Recognised for having introduced drag racing to the UK by building his own slingshots, Allard founded both the International Drag Festival and British Drag Racing Association. Risk was his fuel, which may be why Roger, himself a racer, judo champion, parachutist and shark diver, felt a special connection to his namesake: “You can only experience the full beauty of the canyon floor if you are near the edge”, he said.

The thought crossed Roger’s mind that it could be thrilling to own and, especially, drive an Allard. But where to find it. These are rare cars: some 1900 were made between 1936 and 1959; and his newfound predilection was for the J2X, of which only 83 were built. So he joined the Allard Owners Club and intensified his research. That same year, he was invited to speak in Los Angeles at a work-related conference of the International Association of Business Communicators. While in California, he looked up a chap who produced the car in kit form out of San Diego. The two men hit it off and Roger got the keys to his host’s J2X demonstrator sitting in the garage. Within minutes at the wheel, lightning struck: Roger was instantly, and irrevocably, smitten. The sound, the feel, the power of it all…. Oh, bliss!

A few weeks after returning home, he received a phone call from the man, now in failing health, who says he intends to sell out. If Roger can come up with the money — which he does — it’s all his. That includes the moulds and jigs stored in a Phoenix warehouse, which are subsequently packed into an eighteen-wheeler and schlepped back to Montreal. The following week, another call: this time, it’s from the manager of the warehouse saying that lightning—the real thing now— had hit the building, triggering a blaze that destroyed the entire structure and its contents. Were it not for the miraculous timing of that earlier retrieval operation, all of the Allard components would have otherwise been lost forever.

In honoring the legacy of Sydney Allard, Roger feels he’s given new life to a glorious competition roadster which can now be enjoyed by collectors, on or off the track. His corporate slogan says it all: Rarely Seen – Never Forgotten. Operations have been set up in Champlain (New York) for all vehicles sold in the U.S., and in Montreal for overseas exports. Production is capped at 100 vehicles per year to preserve exclusivity and ensure owners an appreciating value over time. He’s clear on one point: the J2X MkII is a professionally engineered automobile authenticated by the Allard Register, with a special serial number conferred upon each vehicle by this sanctioning body. From the first commemorative edition J2X delivered in November 2008 to this day, Roger has received numerous accolades — including by none other than Jay Leno — though his greatest satisfaction comes from the feedback of those who just love driving the modern J2X MkII.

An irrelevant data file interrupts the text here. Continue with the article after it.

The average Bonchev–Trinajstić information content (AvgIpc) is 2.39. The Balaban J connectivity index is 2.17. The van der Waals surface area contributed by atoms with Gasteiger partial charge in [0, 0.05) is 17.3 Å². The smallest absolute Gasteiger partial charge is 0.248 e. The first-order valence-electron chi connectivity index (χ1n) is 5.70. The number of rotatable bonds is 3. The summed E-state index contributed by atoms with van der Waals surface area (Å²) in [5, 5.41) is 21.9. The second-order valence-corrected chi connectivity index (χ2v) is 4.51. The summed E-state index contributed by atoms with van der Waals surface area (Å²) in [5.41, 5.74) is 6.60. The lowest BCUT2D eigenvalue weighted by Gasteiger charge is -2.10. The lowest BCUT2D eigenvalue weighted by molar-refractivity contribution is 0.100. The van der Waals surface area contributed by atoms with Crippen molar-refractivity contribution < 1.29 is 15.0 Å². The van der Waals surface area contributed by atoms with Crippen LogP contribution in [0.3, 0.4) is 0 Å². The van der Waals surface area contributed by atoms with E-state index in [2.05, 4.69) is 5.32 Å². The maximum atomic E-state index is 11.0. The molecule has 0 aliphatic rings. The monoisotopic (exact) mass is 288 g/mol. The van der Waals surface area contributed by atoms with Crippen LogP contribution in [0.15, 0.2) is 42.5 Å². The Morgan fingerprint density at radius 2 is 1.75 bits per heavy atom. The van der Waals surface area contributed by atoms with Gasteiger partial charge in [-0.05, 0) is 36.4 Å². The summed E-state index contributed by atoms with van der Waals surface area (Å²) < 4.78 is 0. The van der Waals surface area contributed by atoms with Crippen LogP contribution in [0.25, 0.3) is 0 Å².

Some car stories are rooted in legend or stem from odd beginnings. This one, in addition, seems to show no end in sight, which bodes well for the re-creator of the iconic Allard J2X. Best news of all, though, is that through thick and thin on the edge of the cliff, Roger and Rosemary have stayed happily married for more than 43 years. As the Chinese proverb says: May you live in interesting times!